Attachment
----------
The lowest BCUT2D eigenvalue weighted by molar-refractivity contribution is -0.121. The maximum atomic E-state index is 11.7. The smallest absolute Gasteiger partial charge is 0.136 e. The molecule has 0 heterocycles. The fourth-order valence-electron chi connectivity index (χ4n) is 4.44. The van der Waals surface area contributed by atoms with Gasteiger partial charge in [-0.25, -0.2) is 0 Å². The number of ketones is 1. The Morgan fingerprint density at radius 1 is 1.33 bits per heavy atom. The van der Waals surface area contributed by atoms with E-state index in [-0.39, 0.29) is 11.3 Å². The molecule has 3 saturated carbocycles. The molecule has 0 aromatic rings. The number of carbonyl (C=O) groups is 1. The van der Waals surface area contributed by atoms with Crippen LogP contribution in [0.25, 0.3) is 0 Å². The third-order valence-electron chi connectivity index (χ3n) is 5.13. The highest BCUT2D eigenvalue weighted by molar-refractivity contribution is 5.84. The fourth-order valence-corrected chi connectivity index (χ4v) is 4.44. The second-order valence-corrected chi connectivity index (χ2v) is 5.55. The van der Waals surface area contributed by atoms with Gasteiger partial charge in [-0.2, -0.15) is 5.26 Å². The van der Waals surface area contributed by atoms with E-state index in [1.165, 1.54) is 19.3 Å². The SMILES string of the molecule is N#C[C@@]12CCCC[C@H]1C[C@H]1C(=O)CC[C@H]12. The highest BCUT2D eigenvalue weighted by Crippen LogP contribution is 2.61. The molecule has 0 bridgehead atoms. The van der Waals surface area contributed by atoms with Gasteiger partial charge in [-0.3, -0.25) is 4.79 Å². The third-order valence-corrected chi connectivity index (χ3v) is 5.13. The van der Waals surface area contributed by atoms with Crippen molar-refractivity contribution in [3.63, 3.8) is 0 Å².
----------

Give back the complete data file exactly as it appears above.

The lowest BCUT2D eigenvalue weighted by molar-refractivity contribution is -0.121. The maximum atomic E-state index is 11.7. The smallest absolute Gasteiger partial charge is 0.136 e. The molecule has 0 heterocycles. The fourth-order valence-electron chi connectivity index (χ4n) is 4.44. The van der Waals surface area contributed by atoms with Gasteiger partial charge in [-0.25, -0.2) is 0 Å². The number of ketones is 1. The Morgan fingerprint density at radius 1 is 1.33 bits per heavy atom. The van der Waals surface area contributed by atoms with E-state index in [-0.39, 0.29) is 11.3 Å². The molecule has 3 saturated carbocycles. The molecule has 0 aromatic rings. The number of carbonyl (C=O) groups is 1. The van der Waals surface area contributed by atoms with Crippen LogP contribution in [0.25, 0.3) is 0 Å². The third-order valence-electron chi connectivity index (χ3n) is 5.13. The highest BCUT2D eigenvalue weighted by molar-refractivity contribution is 5.84. The fourth-order valence-corrected chi connectivity index (χ4v) is 4.44. The second-order valence-corrected chi connectivity index (χ2v) is 5.55. The van der Waals surface area contributed by atoms with Gasteiger partial charge in [-0.2, -0.15) is 5.26 Å². The van der Waals surface area contributed by atoms with E-state index in [1.165, 1.54) is 19.3 Å². The SMILES string of the molecule is N#C[C@@]12CCCC[C@H]1C[C@H]1C(=O)CC[C@H]12. The highest BCUT2D eigenvalue weighted by Crippen LogP contribution is 2.61. The molecule has 0 bridgehead atoms. The van der Waals surface area contributed by atoms with Gasteiger partial charge in [-0.3, -0.25) is 4.79 Å². The third-order valence-corrected chi connectivity index (χ3v) is 5.13. The van der Waals surface area contributed by atoms with Crippen molar-refractivity contribution in [3.63, 3.8) is 0 Å².